During this week the frantic energy that happens around ovulation begins to dissipate, and the ruptured follicle where your egg was released turns into the corpus luteum, which secretes progesterone. If fertilization occurs, then in this week the fertile egg journeys through the fallopian tube to implant in the uterus around day 21. In this week the uterine lining fully matures so that it is at it’s peak for implantation. This is the fall of the cycle, the journey to find a place to settle down. This is a more calm time in your cycle and many women feel a continuing stability from week 2 (with that brief, frantic ovulation instability in the middle).
Natural Fertility Week 4: A Look at What Needs to be Let Go (Luteal Phase and Possibly PMS)
This final phase of your cycle is when your body either transitions into viable pregnancy, or switches gears accepting that a pregnancy hasn’t happened and so prepares to shed the uterine lining for another cycle. The Uterine lining is now fully mature, and if implantation doesn’t occur then we see an over-ripening in preparation for break down. Clearly the winter of your own personal cycle, this is when a lot of women begin to look back at what might not have worked this past month or dealing with any sadness, losses and irritations. It is the time when emotions can run closest to the surface and the premenstrual hormone shifts only amplify what is already there. Just like actual winter, this is a great time to notice the issues that are coming to the surface – contemplate and reexamine in preparation for the next cycle (or the next spring fresh start).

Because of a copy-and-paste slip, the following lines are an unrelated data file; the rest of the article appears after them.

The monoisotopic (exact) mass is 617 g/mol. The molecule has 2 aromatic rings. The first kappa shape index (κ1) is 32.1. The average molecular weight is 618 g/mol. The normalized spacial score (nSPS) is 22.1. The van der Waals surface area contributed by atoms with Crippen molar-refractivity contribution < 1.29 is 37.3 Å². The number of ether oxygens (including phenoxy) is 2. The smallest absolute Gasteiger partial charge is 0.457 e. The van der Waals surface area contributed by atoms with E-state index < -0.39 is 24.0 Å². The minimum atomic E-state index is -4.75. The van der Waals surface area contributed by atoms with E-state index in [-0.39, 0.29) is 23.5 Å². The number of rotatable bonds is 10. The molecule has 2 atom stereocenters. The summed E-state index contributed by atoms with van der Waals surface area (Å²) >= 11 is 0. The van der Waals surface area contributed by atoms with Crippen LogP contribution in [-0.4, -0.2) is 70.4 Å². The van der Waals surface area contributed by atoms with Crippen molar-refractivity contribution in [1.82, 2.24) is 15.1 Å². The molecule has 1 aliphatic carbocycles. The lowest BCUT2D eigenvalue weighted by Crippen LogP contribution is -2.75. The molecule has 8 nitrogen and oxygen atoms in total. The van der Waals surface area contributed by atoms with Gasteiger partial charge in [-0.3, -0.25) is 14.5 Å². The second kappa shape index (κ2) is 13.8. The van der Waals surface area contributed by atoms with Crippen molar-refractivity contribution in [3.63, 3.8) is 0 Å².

This is perhaps a little bit different way of looking at your menstrual cycle, which we often dismiss as annoying or irritating or inconvenient. If you are working to normalize your hormone balance or to boost your fertility naturally then it’s time to start maintaining a daily awareness of the vast changes that are going on in your body every day and the staggering number of things your body is doing to help you prepare for the possibility of a baby. By bringing some awareness to this process every day you are making a conscious shift towards valuing this part of you as a woman, to actually honoring your menstrual cycle for the miracle of natural fertility that it is. Today, say thanks for your natural fertility. It doesn’t matter if you’re a woman of reproductive years, if you’ve already had your babies, or even if you’re a man and this is the first thought you’ve given to a women’s menstrual cycle – you are still connected intimately to this cycle that occurs in the human world. Today is the day to give it some thought, to pay a little bit of attention to a truly awe-inspiring human phenomenon.